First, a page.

You can fix that by either cutting around the subject and removing the background, or you can increase the contrast between the subject and background so it stands out more! The how is up to you, it depends entirely on what you’re doing and how you want it to look.

Right. Now is a good time to talk about something new; The Dither Algorithm. It’s located under the colour reduction algorithm and mine has been set at Pattern. I often use pattern because I prefer the aesthetic but here are the four different settings.

NO DITHER: You’ve turned the dither off. All of it. There’s not even a little left. You ate everything. As a result, Photoshop has done its best to cut the image in to two colours as solidly as it can.

DIFFUSION: On this setting Photoshop seems to try to dither the image as closely to the original image as possible. This is also the only setting where you can decide how much dither you want by using the percentage slider to the right.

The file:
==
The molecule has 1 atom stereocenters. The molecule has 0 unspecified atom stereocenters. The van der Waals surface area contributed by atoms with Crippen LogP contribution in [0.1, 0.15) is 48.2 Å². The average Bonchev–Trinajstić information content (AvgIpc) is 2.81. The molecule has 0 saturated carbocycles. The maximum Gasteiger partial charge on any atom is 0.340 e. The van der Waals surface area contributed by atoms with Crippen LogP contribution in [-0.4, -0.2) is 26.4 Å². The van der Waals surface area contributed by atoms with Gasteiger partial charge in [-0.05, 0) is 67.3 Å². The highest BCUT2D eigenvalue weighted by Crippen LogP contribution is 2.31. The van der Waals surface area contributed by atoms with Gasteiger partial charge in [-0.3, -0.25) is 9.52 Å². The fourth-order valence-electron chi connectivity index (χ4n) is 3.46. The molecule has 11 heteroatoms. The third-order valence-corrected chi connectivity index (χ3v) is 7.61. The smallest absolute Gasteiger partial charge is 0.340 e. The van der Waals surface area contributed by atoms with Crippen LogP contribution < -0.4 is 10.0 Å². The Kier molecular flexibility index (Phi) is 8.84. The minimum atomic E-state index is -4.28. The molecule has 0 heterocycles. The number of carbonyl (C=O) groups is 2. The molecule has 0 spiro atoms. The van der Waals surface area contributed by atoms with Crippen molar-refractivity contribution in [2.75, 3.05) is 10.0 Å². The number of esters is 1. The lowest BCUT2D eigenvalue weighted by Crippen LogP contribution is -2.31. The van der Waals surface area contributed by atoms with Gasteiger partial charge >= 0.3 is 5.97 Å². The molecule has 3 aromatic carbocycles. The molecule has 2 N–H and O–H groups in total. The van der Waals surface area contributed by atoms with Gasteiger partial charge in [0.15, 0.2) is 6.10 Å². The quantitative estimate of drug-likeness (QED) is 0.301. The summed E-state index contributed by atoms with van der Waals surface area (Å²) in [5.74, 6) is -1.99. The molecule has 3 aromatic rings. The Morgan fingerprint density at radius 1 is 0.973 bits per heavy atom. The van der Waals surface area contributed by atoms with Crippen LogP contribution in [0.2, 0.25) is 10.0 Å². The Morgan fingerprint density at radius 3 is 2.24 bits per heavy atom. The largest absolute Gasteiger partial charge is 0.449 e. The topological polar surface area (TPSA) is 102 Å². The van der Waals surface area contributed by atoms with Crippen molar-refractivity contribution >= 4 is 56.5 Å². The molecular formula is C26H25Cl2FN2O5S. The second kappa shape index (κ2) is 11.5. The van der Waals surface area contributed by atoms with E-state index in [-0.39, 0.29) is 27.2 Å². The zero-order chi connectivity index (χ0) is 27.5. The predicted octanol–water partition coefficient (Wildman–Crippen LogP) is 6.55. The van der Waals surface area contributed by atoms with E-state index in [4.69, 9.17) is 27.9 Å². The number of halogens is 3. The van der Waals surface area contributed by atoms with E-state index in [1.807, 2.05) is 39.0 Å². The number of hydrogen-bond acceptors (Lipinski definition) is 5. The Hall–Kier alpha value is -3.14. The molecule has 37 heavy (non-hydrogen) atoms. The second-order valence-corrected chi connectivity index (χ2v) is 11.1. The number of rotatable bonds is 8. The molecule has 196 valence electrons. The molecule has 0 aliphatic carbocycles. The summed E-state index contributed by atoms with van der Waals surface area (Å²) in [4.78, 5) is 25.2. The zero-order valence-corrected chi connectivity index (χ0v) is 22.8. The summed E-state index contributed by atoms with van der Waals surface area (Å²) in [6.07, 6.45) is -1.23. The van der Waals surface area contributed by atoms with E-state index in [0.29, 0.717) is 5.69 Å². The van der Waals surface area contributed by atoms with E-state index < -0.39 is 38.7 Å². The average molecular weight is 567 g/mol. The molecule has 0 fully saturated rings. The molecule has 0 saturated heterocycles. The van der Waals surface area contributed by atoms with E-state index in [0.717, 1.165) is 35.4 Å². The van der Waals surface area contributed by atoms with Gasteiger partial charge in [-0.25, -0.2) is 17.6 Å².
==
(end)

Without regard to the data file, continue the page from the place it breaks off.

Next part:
The first image is at 100% dither while the second is at 50%. See how at 50% the image looks about halfway between max dither and just setting it to No Dither? Yeah, that’s right. It works exactly how you’d expect.

PATTERN: You’ve been looking at this one already. Like I said, I prefer it but it’s entirely up to you which setting to use. I just like the…well…the patterns it makes.

NOISE:  This one’s a very distorted setting, as you’d expect. I guess you could say that it tries to ‘blur’ the edges but I’m sure you know how noise works by now. If not, you can always just try it out and see for yourself.

For now, I’m going to flip back to Pattern.

You might be sitting there thinking that I’m done. That’s it! You can pixelate things and you can change the colours! Time to go home! Well, you may well be able to do that. You could take what you’ve got now and go explore, but I’ve got a few more tips to throw your way yet.

What if there are too many pixels there? What if you wanted the pixels to be larger, and fewer in number; something a bit more retro looking? This is where the size of the image really makes that difference.

The detectives among you will have realised by now that the smaller you make an image, the fewer pixels there will be for Photoshop to work with. Let me show you.